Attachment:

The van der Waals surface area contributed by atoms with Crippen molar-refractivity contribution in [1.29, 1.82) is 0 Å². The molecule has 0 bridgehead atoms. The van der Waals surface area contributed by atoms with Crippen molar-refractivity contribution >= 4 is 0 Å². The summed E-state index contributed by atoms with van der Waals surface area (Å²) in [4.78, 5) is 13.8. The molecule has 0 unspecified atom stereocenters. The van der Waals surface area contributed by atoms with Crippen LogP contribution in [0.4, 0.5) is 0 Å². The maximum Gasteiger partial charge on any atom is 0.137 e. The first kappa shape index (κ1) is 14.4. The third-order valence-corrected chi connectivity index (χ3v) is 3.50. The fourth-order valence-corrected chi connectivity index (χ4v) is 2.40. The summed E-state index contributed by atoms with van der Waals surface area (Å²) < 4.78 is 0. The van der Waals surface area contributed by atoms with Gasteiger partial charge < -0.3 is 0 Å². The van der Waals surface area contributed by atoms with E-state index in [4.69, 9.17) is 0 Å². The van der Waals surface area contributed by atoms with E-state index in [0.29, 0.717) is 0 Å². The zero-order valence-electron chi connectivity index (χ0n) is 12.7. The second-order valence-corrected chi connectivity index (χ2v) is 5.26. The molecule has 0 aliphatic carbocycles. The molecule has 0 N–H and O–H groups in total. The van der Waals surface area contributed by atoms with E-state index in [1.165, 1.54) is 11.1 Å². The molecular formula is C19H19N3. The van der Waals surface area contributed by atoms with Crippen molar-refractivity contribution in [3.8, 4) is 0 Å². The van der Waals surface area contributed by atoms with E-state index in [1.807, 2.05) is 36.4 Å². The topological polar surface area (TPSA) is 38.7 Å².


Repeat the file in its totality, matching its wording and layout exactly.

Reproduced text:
The van der Waals surface area contributed by atoms with Crippen molar-refractivity contribution in [1.29, 1.82) is 0 Å². The molecule has 0 bridgehead atoms. The van der Waals surface area contributed by atoms with Crippen molar-refractivity contribution >= 4 is 0 Å². The summed E-state index contributed by atoms with van der Waals surface area (Å²) in [4.78, 5) is 13.8. The molecule has 0 unspecified atom stereocenters. The van der Waals surface area contributed by atoms with Crippen LogP contribution in [0.4, 0.5) is 0 Å². The maximum Gasteiger partial charge on any atom is 0.137 e. The first kappa shape index (κ1) is 14.4. The third-order valence-corrected chi connectivity index (χ3v) is 3.50. The fourth-order valence-corrected chi connectivity index (χ4v) is 2.40. The summed E-state index contributed by atoms with van der Waals surface area (Å²) < 4.78 is 0. The van der Waals surface area contributed by atoms with Gasteiger partial charge < -0.3 is 0 Å². The van der Waals surface area contributed by atoms with E-state index in [4.69, 9.17) is 0 Å². The van der Waals surface area contributed by atoms with E-state index in [0.29, 0.717) is 0 Å². The zero-order valence-electron chi connectivity index (χ0n) is 12.7. The second-order valence-corrected chi connectivity index (χ2v) is 5.26. The molecule has 0 aliphatic carbocycles. The molecule has 0 N–H and O–H groups in total. The van der Waals surface area contributed by atoms with E-state index in [1.165, 1.54) is 11.1 Å². The molecular formula is C19H19N3. The van der Waals surface area contributed by atoms with Crippen molar-refractivity contribution in [3.8, 4) is 0 Å². The van der Waals surface area contributed by atoms with E-state index in [1.807, 2.05) is 36.4 Å². The topological polar surface area (TPSA) is 38.7 Å².